From the Crikey grapevine, it’s the latest tips and rumours…

Four Pete’s sake. In an otherwise fairly standard wrap of why a Clive Palmer policy won’t actually work, The Advertiser has included various graphs and diagrams detailing voter sentiments, including one collecting positive and negative reactions to various party leaders across “social media” from April 14 to 17. One percentage that caught Ms Tips’ eye was the unusually high rating allocated to a certain obscure Queensland senator and Nazi-talking-point-enthusiast who polled equal first with 30% positive reactions. A quick look at the sources gives an indication as to why that might be — it takes in YouTube, Twitter, Facebook and 4chan. 

That’s right, 4chan (or “Fourchan”, by News Corp’s style guide), the “discussion board notorious for being a watering hole of racist and sexist trolls“. The site that was blocked after it refused to remove footage of the Christchurch massacre. The site that has, for years, deliberately spread misinformationmisogynymurderous transphobia, and is linked with the mainstreaming of Nazi talking points. That 4chan. While there is no shortage of unpleasantness on Facebook and Twitter, it is still staggering that News Corp would include this cesspool in a survey of what mainstream Australians think.

Adding up Watergate. If you’ve followed the Watergate scandal you’ll know that the Cayman Islands-linked outfit at the centre of the bizarre $80 million deal to tear down levees it should never have erected in the first place, Eastern Australia Agriculture, is also a Liberal Party donor. The Herald Sun reported that the company donated $55,000 to the NSW Liberals in 2012 and 2013 (donation details here). Except EAA didn’t give $55,000 to the NSW Liberals. It actually gave $65,000, because it gave another $10,000 to the NSW Liberals in August 2010. This donation was not picked up by the Australian Electoral Commission because it was below the Commonwealth threshold put in place by the Howard government to hide donors, and which remains in place today.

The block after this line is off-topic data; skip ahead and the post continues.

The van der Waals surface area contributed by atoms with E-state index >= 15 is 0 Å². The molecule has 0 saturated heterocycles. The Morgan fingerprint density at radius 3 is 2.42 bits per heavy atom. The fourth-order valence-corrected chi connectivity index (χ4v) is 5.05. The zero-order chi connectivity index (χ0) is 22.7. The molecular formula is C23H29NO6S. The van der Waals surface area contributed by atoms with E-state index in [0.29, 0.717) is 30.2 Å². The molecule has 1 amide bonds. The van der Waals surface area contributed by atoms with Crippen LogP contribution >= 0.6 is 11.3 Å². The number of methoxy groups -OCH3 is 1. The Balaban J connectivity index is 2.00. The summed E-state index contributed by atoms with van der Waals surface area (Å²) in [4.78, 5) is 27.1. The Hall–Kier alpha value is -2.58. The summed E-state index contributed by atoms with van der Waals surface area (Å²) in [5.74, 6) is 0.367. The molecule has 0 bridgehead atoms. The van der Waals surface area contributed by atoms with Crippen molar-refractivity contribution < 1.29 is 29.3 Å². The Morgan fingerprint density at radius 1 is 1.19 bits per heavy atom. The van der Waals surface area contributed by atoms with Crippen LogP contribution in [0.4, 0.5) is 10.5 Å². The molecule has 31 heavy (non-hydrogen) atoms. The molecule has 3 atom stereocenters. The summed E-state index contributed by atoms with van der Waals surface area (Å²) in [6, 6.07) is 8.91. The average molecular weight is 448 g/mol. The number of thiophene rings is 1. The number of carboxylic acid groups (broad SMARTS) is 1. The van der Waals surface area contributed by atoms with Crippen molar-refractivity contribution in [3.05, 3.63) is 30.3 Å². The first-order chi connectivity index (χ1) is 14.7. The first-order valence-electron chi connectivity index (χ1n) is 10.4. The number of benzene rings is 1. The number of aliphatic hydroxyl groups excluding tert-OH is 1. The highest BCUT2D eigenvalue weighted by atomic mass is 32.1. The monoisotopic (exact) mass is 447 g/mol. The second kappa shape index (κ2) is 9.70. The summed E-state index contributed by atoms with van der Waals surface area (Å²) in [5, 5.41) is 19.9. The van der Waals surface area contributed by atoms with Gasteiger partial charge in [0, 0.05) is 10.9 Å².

There’s some extra irony in that donation: it went to the water guru of Australian politics, Bill Heffernan, long a critic of Queensland cotton farmers and levee builders who took water before it could enter the Murray-Darling basin (he more than once had bitter fights with Barnaby Joyce on the subject). Heffernan was also an opponent of water buybacks. Heffernan told New Daily this week that “I don’t know who they are” about EAA. Which might be a strange thing to say given he once received a $10,000 cheque from them, though it’s not surprising — Heffernan was one of the NSW Liberals’ chief fundraisers back then (and not averse to going after his own colleagues if there was something dodgy about a donation). Whichever way you slice it, EAA certainly got value for money for its contributions to Coalition coffers, ultimately making more than $50 million on the deal.

Gaffewatch. Whenever it’s said that someone was parachuted into a seat, it’s worth remembering that a reasonable number of parachutists died almost immediately, smeared by trees, shot by enemy lookout, or just going splat. Which brings us to Nyunggai Warren Mundine, running for the Libs in Gilmore on the NSW South Coast. He appears to have dropped the “Nyunggai” for the duration, and a few other clangers as well, such as noting that “I could be called a pimp … because I’m living off the earnings of my wife at the moment.”  

It’s worth reading that twice, because it’s such a multi-part gaffstravaganza. Not only is sharing the paid income load with a woman some form of parasitism, but any woman so doing is a sex worker. 

Outstanding work, giving visions of Mundine in pink felt fedora and fur-lined floor length drape coat a la Starsky and Hutch‘s Huggy Bear (Warren, if you wear this, Ms Tips will come to Nowra and canvass for you). Could it get better? It does, for Mrs Mundine, the third such, is Elizabeth Henderson, a high-powered lawyer in her own right, and daughter of Gerard — whose reaction to seeing his son-in-law call his daughter a sex worker is not recorded. Suffice to say, we don’t think it’ll make it into Media Watch Dog. Mundine — an ex-ALP president — faces a divided Liberal Party, an independent challenger dumped from preselection, and a Nat candidate backed by the outgoing Lib, Ann Sudmalis. 

No Labor of love. After hearing Labor complain about Liberal Party candidates distancing themselves from the party’s branding this week, Ms Tips was surprised to see a similar tactic employed by Labor’s deputy leader Tanya Plibersek in some of her letterbox drops around the seat of Sydney. Shunning the usual Labor-red, Plibersek’s team has distributed purple pamphlets touting her commitment to climate change, and you need to squint to spot the Labor logo in the corner one side. When you flip overleaf, you need to actually read through three lines for the first mention of the party. Leader Bill Shorten has also been noted as missing from other candidates’ election material.

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